In an artificial intelligence tool provided to developers, Google says it will not label images because they believe a person’s gender cannot be determined by their image in the photo alone.
Today, Google sent an open letter to developers saying it would make adjustments to the widely used Cloud Vision API tool, which primarily uses AI to analyze images to identify faces, landmarks, displayable content, and more.
In the future, Google will use “person” (people) to mark images, rather than “man” (male) or “women” to identify images to avoid artificial intelligence algorithms conveying bias.
In an email to developers, Google cited its own AI guidelines, Business Insider reported. “Given that it is not possible to infer a person’s gender by appearance, we have decided to remove these tags to comply with Google’s artificial intelligence principles, in particular Principle 2: Avoid creating or reinforcing unfair prejudices.” “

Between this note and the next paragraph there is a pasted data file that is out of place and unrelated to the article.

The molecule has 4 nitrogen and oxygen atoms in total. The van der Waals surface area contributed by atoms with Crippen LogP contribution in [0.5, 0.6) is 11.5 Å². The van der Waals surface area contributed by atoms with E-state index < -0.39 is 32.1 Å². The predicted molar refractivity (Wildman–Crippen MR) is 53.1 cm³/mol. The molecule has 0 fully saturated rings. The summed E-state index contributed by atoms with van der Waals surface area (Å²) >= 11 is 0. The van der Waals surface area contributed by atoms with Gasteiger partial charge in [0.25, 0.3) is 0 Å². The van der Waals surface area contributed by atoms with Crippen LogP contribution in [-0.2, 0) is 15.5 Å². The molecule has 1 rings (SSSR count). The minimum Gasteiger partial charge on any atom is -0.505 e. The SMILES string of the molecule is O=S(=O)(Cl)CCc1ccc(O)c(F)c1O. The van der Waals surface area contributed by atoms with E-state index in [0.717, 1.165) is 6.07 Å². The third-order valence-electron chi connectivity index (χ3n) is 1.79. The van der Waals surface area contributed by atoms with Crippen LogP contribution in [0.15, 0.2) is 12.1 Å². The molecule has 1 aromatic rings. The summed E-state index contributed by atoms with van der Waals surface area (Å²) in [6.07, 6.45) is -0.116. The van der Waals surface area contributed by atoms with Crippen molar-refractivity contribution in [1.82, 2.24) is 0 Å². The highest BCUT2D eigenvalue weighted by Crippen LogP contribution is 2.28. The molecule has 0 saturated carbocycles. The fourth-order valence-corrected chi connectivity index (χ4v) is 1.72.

Artificial intelligence image recognition has been a thorn in Google’s problems in the past. In 2015, a software engineer pointed out that Google Photos’ image recognition algorithm classifies its black friends as “gorillas.” Google promised to fix the problem, but Wired found in a follow-up report in 2018 that It had blocked its AI from identifying gorillas, but the core issues were not addressed properly.